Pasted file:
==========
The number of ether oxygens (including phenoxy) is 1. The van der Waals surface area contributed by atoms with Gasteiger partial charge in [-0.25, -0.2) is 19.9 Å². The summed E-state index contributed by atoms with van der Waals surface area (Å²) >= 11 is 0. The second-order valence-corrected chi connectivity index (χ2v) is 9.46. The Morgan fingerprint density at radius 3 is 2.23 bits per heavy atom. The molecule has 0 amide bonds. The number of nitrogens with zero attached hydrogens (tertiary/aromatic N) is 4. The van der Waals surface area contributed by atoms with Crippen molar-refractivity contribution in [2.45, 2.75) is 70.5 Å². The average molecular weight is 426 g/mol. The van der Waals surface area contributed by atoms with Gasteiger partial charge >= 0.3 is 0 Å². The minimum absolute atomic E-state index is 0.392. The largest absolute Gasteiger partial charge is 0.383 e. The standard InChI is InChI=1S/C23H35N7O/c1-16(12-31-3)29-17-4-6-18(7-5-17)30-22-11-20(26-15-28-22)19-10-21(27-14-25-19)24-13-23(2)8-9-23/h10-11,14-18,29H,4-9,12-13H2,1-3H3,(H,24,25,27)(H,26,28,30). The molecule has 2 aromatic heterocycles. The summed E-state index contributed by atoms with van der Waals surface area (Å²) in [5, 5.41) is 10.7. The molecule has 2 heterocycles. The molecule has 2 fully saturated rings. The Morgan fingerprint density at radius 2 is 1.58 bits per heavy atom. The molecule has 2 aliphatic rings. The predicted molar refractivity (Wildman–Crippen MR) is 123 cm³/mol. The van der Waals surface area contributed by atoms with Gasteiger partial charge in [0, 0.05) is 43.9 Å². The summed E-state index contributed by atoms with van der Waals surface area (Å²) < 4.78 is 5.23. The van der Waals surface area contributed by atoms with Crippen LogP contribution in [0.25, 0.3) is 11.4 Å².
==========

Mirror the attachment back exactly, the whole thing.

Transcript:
The number of ether oxygens (including phenoxy) is 1. The van der Waals surface area contributed by atoms with Gasteiger partial charge in [-0.25, -0.2) is 19.9 Å². The summed E-state index contributed by atoms with van der Waals surface area (Å²) >= 11 is 0. The second-order valence-corrected chi connectivity index (χ2v) is 9.46. The Morgan fingerprint density at radius 3 is 2.23 bits per heavy atom. The molecule has 0 amide bonds. The number of nitrogens with zero attached hydrogens (tertiary/aromatic N) is 4. The van der Waals surface area contributed by atoms with Crippen molar-refractivity contribution in [2.45, 2.75) is 70.5 Å². The average molecular weight is 426 g/mol. The van der Waals surface area contributed by atoms with Gasteiger partial charge >= 0.3 is 0 Å². The minimum absolute atomic E-state index is 0.392. The largest absolute Gasteiger partial charge is 0.383 e. The standard InChI is InChI=1S/C23H35N7O/c1-16(12-31-3)29-17-4-6-18(7-5-17)30-22-11-20(26-15-28-22)19-10-21(27-14-25-19)24-13-23(2)8-9-23/h10-11,14-18,29H,4-9,12-13H2,1-3H3,(H,24,25,27)(H,26,28,30). The molecule has 2 aromatic heterocycles. The summed E-state index contributed by atoms with van der Waals surface area (Å²) in [5, 5.41) is 10.7. The molecule has 2 heterocycles. The molecule has 2 fully saturated rings. The Morgan fingerprint density at radius 2 is 1.58 bits per heavy atom. The molecule has 2 aliphatic rings. The predicted molar refractivity (Wildman–Crippen MR) is 123 cm³/mol. The van der Waals surface area contributed by atoms with Gasteiger partial charge in [0, 0.05) is 43.9 Å². The summed E-state index contributed by atoms with van der Waals surface area (Å²) < 4.78 is 5.23. The van der Waals surface area contributed by atoms with Crippen LogP contribution in [0.25, 0.3) is 11.4 Å².